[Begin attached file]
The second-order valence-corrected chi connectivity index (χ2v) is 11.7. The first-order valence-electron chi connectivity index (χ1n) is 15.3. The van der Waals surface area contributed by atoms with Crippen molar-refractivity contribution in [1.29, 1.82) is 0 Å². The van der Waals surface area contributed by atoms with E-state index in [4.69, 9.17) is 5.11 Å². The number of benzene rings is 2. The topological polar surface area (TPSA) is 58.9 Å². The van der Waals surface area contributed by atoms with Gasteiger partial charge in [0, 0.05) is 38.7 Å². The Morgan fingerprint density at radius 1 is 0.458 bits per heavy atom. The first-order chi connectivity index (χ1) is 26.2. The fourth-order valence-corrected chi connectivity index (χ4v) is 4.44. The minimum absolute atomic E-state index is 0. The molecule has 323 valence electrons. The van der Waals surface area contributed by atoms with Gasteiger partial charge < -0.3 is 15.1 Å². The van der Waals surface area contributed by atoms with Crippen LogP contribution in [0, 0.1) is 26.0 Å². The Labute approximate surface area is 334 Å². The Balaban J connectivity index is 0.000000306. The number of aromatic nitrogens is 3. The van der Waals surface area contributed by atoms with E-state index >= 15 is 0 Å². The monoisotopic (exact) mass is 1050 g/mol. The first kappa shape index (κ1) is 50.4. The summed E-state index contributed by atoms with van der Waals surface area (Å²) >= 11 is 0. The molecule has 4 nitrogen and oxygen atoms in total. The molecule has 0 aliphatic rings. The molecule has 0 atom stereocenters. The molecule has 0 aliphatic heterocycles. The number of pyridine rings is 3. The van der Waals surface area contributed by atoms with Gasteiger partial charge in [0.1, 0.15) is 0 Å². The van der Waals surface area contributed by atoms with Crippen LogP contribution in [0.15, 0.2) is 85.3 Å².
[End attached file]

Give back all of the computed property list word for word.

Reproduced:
The second-order valence-corrected chi connectivity index (χ2v) is 11.7. The first-order valence-electron chi connectivity index (χ1n) is 15.3. The van der Waals surface area contributed by atoms with Crippen molar-refractivity contribution in [1.29, 1.82) is 0 Å². The van der Waals surface area contributed by atoms with E-state index in [4.69, 9.17) is 5.11 Å². The number of benzene rings is 2. The topological polar surface area (TPSA) is 58.9 Å². The van der Waals surface area contributed by atoms with Gasteiger partial charge in [0, 0.05) is 38.7 Å². The Morgan fingerprint density at radius 1 is 0.458 bits per heavy atom. The first-order chi connectivity index (χ1) is 26.2. The fourth-order valence-corrected chi connectivity index (χ4v) is 4.44. The minimum absolute atomic E-state index is 0. The molecule has 323 valence electrons. The van der Waals surface area contributed by atoms with Gasteiger partial charge < -0.3 is 15.1 Å². The van der Waals surface area contributed by atoms with Crippen LogP contribution in [0, 0.1) is 26.0 Å². The Labute approximate surface area is 334 Å². The Balaban J connectivity index is 0.000000306. The number of aromatic nitrogens is 3. The van der Waals surface area contributed by atoms with E-state index >= 15 is 0 Å². The monoisotopic (exact) mass is 1050 g/mol. The first kappa shape index (κ1) is 50.4. The summed E-state index contributed by atoms with van der Waals surface area (Å²) >= 11 is 0. The molecule has 4 nitrogen and oxygen atoms in total. The molecule has 0 aliphatic rings. The molecule has 0 atom stereocenters. The molecule has 0 aliphatic heterocycles. The number of pyridine rings is 3. The van der Waals surface area contributed by atoms with Gasteiger partial charge in [0.1, 0.15) is 0 Å². The van der Waals surface area contributed by atoms with Crippen LogP contribution in [0.15, 0.2) is 85.3 Å².